Q. Were there Europeans and European policy makers who opposed this Euro-Arab Dialogue and fought it.

A. Yes, there were people who opposed the shift of Europe, and especially in France. But the French government was the engine running this policy. If France had not taken the lead to organize the unity of Europe as a counterweight to America, and to build a Euro-Arab block against America, the Euro-Arab Dialogue would not have happened. This is just a hypothesis. But France took the lead because of strong affinities in the French colonial class with the Maghreb. France had previously controlled all the Maghrebian countries, Syria and Lebanon as well as African Muslim territories. Also, France kept its relations with [indicted WWII criminal] Hajj Amin el Husseini, a fervent collaborator with Hitler. De Gaulle saved Husseini from the Nuremberg tribunal.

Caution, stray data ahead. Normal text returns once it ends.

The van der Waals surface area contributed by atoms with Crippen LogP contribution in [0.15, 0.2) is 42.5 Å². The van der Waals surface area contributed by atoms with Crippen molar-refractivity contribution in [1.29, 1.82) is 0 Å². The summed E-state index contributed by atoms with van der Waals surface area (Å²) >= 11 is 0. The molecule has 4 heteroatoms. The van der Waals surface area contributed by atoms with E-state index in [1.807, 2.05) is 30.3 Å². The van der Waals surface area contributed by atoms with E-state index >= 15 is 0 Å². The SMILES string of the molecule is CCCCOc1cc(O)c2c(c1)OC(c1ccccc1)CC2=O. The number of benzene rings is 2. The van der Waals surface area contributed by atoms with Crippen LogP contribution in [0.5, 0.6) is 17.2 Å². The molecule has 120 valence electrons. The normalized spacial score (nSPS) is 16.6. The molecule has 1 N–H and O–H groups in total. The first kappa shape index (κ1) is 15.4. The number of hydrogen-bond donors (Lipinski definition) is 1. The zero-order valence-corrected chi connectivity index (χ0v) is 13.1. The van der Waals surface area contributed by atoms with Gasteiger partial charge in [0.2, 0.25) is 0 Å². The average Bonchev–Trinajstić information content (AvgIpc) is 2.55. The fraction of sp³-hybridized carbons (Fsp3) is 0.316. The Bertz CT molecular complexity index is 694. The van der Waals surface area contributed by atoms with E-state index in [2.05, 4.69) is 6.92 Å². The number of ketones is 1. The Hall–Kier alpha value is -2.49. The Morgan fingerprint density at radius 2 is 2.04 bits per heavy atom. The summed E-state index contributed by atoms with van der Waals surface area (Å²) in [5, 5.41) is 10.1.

Q. I didn't know that.

A. Husseini was in Germany when the Allies arrived. He was handed over to the Red Cross and he surrendered to the French forces stationed in Germany. In May 1945 he was brought to France with Marshall Pétain. So Husseini was controlled and protected by France. The British were searching for him to judge him at the Nuremberg trial for his alliance with Hitler and his collaboration in the genocide of the Jews. A year later De Gaulle's French government helped him escape to Egypt. According to Husseini's memoir, he promised that France could win the sympathy of the whole Arab people if it established and led a European policy opposing Great Britain and Israel.

Talks on this matter started after the Second World War. At the time, De Gaulle was Israel's best ally. But in the 1950s, many Nazis immigrated to the Arab countries, especially Egypt and Syria, they maintained their relations with French Nazi collaborationists and European neo-Nazis. In the 60s and early 70s, France took an increasingly anti-Israeli position. In 1971 it established a close relationship with Qaddafi's and engaged in massive arm sales to Arab countries. Economic and political links developed. By 1971, France had brought the European Community to share its pro-Arab views.